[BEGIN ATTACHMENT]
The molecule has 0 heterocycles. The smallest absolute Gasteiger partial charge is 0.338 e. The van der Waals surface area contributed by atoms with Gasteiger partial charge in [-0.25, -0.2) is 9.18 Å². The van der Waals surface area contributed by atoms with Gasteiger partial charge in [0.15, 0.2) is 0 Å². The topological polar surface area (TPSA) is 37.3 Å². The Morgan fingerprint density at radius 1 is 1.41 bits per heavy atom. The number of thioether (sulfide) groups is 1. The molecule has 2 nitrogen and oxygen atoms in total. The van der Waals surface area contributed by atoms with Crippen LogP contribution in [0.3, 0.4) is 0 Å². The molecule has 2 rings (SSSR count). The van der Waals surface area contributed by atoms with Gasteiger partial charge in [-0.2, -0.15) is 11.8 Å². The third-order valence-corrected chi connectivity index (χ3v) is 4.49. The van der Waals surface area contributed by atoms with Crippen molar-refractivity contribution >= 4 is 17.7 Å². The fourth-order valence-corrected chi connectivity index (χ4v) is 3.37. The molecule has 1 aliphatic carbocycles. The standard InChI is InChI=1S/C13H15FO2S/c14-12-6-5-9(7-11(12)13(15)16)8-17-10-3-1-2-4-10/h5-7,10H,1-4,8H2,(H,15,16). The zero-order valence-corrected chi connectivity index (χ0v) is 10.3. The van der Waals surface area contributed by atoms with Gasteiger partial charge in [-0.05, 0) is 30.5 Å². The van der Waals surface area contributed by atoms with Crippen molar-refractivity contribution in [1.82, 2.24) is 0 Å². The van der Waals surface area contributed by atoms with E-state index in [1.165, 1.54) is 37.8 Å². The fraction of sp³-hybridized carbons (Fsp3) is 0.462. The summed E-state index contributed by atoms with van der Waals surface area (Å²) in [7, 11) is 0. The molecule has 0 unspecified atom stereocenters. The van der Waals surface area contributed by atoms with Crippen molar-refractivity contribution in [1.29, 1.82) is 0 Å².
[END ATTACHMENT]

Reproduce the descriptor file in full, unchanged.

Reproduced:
The molecule has 0 heterocycles. The smallest absolute Gasteiger partial charge is 0.338 e. The van der Waals surface area contributed by atoms with Gasteiger partial charge in [-0.25, -0.2) is 9.18 Å². The van der Waals surface area contributed by atoms with Gasteiger partial charge in [0.15, 0.2) is 0 Å². The topological polar surface area (TPSA) is 37.3 Å². The Morgan fingerprint density at radius 1 is 1.41 bits per heavy atom. The number of thioether (sulfide) groups is 1. The molecule has 2 nitrogen and oxygen atoms in total. The van der Waals surface area contributed by atoms with Crippen LogP contribution in [0.3, 0.4) is 0 Å². The molecule has 2 rings (SSSR count). The van der Waals surface area contributed by atoms with Gasteiger partial charge in [-0.2, -0.15) is 11.8 Å². The third-order valence-corrected chi connectivity index (χ3v) is 4.49. The van der Waals surface area contributed by atoms with Crippen molar-refractivity contribution >= 4 is 17.7 Å². The fourth-order valence-corrected chi connectivity index (χ4v) is 3.37. The molecule has 1 aliphatic carbocycles. The standard InChI is InChI=1S/C13H15FO2S/c14-12-6-5-9(7-11(12)13(15)16)8-17-10-3-1-2-4-10/h5-7,10H,1-4,8H2,(H,15,16). The zero-order valence-corrected chi connectivity index (χ0v) is 10.3. The van der Waals surface area contributed by atoms with Gasteiger partial charge in [-0.05, 0) is 30.5 Å². The van der Waals surface area contributed by atoms with Crippen molar-refractivity contribution in [1.82, 2.24) is 0 Å². The van der Waals surface area contributed by atoms with E-state index in [1.165, 1.54) is 37.8 Å². The fraction of sp³-hybridized carbons (Fsp3) is 0.462. The summed E-state index contributed by atoms with van der Waals surface area (Å²) in [7, 11) is 0. The molecule has 0 unspecified atom stereocenters. The van der Waals surface area contributed by atoms with Crippen molar-refractivity contribution in [1.29, 1.82) is 0 Å².